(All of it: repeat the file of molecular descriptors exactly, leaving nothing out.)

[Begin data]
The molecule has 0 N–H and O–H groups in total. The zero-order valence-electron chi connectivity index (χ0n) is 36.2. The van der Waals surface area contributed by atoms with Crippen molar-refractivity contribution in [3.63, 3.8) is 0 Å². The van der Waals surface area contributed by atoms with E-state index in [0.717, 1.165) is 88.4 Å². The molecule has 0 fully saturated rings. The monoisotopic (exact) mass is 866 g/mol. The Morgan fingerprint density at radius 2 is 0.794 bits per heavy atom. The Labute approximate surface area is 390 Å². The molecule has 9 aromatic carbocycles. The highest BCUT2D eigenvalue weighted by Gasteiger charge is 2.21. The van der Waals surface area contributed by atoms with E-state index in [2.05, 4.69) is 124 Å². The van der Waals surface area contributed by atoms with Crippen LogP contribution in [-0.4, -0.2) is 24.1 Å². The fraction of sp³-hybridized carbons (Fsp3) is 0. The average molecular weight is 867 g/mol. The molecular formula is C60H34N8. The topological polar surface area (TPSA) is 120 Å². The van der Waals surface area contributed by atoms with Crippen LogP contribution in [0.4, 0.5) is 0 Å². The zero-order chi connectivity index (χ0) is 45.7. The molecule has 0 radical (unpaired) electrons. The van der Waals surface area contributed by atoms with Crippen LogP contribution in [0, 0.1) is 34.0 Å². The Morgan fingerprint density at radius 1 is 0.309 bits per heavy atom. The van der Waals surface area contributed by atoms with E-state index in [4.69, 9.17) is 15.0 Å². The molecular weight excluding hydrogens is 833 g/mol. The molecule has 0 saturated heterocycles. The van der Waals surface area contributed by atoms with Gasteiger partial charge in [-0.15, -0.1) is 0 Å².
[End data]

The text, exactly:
The molecule has 0 N–H and O–H groups in total. The zero-order valence-electron chi connectivity index (χ0n) is 36.2. The van der Waals surface area contributed by atoms with Crippen molar-refractivity contribution in [3.63, 3.8) is 0 Å². The van der Waals surface area contributed by atoms with E-state index in [0.717, 1.165) is 88.4 Å². The molecule has 0 fully saturated rings. The monoisotopic (exact) mass is 866 g/mol. The Morgan fingerprint density at radius 2 is 0.794 bits per heavy atom. The Labute approximate surface area is 390 Å². The molecule has 9 aromatic carbocycles. The highest BCUT2D eigenvalue weighted by Gasteiger charge is 2.21. The van der Waals surface area contributed by atoms with E-state index in [2.05, 4.69) is 124 Å². The van der Waals surface area contributed by atoms with Crippen LogP contribution in [-0.4, -0.2) is 24.1 Å². The fraction of sp³-hybridized carbons (Fsp3) is 0. The average molecular weight is 867 g/mol. The molecular formula is C60H34N8. The topological polar surface area (TPSA) is 120 Å². The van der Waals surface area contributed by atoms with Crippen LogP contribution in [0.4, 0.5) is 0 Å². The zero-order chi connectivity index (χ0) is 45.7. The molecule has 0 radical (unpaired) electrons. The van der Waals surface area contributed by atoms with Crippen LogP contribution in [0, 0.1) is 34.0 Å². The Morgan fingerprint density at radius 1 is 0.309 bits per heavy atom. The van der Waals surface area contributed by atoms with E-state index in [4.69, 9.17) is 15.0 Å². The molecular weight excluding hydrogens is 833 g/mol. The molecule has 0 saturated heterocycles. The van der Waals surface area contributed by atoms with Gasteiger partial charge in [-0.15, -0.1) is 0 Å².